Friday, 27 May 2011

Food politics: Balancing the “moral economy” with business

By Noshua Watson

Last week, we started an IDS Globalisation team seminar series on business and development called, Food for thought: business impact on food market and food policy in development. Our colleague Naomi Hossain, a Research Fellow from the IDS Participation, Power and Social Change team, gave a sociological perspective on the global food prices crisis, titled “The Moral Economy of the Street: Popular Responses to the Food and Fuel Prices of 2011.”

Are record food prices behind the “Arab Spring” revolutions? Dr Hossain reminded us of E.P. Thompson’s concept of the moral economy, defining it as ‘where poor people riot to let sellers know when they think the prices are wrong.’ She argued that the food riots that we see today are popular efforts to correct gross failures of governments and establish moral limits to market activities

Dr Hossain’s research is based on the IDS and Oxfam Social Impacts of Crisis project that researches the effects of the food, fuel and financial crises in twelve communities in Bangladesh, Indonesia, Jamaica, Kenya, Yemen and Zambia. She and her colleagues asked what regular people, non-elites, many of whom are poor or work in the informal sector, believe to be the causes of the 2011 food price hike. Despite the debate in Northern media outlets about the role of commodities speculation, most of the people surveyed attributed the food price volatility to government regulatory failures, corruption and lack of responsiveness to speculation by local businesses.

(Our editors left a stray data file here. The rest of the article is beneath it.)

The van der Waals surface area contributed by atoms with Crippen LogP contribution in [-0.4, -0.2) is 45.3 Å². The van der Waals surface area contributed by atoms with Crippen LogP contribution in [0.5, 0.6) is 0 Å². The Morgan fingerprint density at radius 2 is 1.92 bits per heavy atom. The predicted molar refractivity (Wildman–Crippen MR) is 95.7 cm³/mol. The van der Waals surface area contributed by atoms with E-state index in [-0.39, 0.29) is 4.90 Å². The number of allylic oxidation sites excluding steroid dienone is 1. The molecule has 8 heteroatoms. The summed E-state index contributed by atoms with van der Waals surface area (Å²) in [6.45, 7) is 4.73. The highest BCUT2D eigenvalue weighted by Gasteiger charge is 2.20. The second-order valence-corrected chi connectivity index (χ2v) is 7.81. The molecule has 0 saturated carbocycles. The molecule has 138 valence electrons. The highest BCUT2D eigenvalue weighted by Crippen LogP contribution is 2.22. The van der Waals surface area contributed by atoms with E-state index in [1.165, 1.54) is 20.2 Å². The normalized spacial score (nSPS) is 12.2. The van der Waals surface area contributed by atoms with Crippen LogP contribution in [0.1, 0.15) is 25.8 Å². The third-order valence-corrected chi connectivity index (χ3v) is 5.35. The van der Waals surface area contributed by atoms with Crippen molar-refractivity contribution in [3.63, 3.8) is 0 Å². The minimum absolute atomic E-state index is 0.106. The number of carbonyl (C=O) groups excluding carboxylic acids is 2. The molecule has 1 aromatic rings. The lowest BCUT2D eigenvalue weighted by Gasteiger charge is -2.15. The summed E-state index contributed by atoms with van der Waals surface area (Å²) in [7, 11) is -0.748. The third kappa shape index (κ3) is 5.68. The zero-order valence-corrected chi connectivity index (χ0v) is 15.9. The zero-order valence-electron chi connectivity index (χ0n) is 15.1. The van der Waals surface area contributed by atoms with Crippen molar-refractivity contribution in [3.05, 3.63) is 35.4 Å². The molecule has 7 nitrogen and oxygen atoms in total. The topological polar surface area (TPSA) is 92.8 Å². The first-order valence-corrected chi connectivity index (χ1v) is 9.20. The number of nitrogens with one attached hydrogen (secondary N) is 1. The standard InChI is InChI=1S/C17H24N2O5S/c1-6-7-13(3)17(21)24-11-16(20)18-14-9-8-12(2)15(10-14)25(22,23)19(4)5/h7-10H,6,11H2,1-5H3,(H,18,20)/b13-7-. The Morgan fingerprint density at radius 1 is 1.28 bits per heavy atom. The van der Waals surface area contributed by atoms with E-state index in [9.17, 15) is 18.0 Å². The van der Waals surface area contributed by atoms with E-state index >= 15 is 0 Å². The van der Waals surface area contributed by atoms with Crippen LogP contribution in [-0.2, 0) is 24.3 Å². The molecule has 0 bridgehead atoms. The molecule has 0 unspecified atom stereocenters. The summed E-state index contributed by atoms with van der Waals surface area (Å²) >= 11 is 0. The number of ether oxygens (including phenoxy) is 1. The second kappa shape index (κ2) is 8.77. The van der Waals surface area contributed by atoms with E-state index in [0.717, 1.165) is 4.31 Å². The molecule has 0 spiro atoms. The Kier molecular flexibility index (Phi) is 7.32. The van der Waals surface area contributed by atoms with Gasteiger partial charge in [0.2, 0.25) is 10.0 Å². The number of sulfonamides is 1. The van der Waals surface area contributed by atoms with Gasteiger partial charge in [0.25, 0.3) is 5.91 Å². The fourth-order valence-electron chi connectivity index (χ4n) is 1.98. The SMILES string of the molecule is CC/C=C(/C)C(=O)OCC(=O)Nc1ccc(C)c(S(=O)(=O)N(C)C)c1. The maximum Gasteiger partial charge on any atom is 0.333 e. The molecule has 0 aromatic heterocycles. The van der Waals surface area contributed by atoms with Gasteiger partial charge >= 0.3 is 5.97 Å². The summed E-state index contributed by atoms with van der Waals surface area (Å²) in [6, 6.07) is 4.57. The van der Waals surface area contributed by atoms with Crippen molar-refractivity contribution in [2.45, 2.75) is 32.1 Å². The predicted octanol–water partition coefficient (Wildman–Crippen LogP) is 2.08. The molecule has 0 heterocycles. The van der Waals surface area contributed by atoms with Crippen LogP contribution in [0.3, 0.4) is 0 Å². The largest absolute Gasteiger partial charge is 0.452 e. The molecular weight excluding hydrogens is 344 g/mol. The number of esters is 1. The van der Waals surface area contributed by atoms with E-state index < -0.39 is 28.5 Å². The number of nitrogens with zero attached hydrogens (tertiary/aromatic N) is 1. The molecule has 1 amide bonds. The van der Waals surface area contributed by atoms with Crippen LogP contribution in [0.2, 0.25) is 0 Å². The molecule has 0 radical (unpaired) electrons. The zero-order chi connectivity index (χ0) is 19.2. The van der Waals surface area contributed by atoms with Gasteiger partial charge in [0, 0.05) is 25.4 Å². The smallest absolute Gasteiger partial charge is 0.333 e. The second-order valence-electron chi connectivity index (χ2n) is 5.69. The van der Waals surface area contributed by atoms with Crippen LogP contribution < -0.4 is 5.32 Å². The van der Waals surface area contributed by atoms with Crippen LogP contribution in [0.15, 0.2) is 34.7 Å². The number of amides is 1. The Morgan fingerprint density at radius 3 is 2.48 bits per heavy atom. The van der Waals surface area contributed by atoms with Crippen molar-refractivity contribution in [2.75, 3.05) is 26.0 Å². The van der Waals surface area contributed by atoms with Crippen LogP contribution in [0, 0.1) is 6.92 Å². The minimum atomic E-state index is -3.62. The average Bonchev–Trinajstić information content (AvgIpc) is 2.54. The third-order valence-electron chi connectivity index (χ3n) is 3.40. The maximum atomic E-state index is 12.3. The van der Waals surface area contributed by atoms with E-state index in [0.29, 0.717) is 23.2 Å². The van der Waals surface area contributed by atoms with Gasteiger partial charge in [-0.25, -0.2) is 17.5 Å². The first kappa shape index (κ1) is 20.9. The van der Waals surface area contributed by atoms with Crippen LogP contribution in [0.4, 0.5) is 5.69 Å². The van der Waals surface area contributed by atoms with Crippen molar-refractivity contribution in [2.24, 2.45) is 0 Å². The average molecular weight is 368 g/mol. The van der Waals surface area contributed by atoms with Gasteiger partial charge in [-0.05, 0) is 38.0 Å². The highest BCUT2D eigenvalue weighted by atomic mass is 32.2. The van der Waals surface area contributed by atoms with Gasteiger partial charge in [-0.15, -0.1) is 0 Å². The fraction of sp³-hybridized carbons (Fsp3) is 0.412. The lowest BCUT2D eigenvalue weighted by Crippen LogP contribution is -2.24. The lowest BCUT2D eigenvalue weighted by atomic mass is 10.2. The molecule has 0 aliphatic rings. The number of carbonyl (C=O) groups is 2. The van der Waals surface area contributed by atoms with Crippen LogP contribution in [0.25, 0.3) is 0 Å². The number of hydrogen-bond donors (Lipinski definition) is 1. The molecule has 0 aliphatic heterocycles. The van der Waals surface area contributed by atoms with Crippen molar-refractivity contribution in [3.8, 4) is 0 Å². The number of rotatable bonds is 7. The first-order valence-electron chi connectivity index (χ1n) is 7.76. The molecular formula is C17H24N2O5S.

In a prepared response to Dr Hossain’s presentation, Xavier Cirera, a Research Fellow from the Globalisation team and international trade and agriculture specialist, pointed out that governments are in a bind with respect to regulating commodities prices. He believes that the focus should be on limiting volatility, rather than specifying price levels. Unfortunately for governments, regulating food prices is a trade-off between urban populations who suffer from high prices and small farmers, who make up much of the employment base in developing countries and benefit from higher food prices. When food buyers and sellers are both poor, whose moral economy reigns?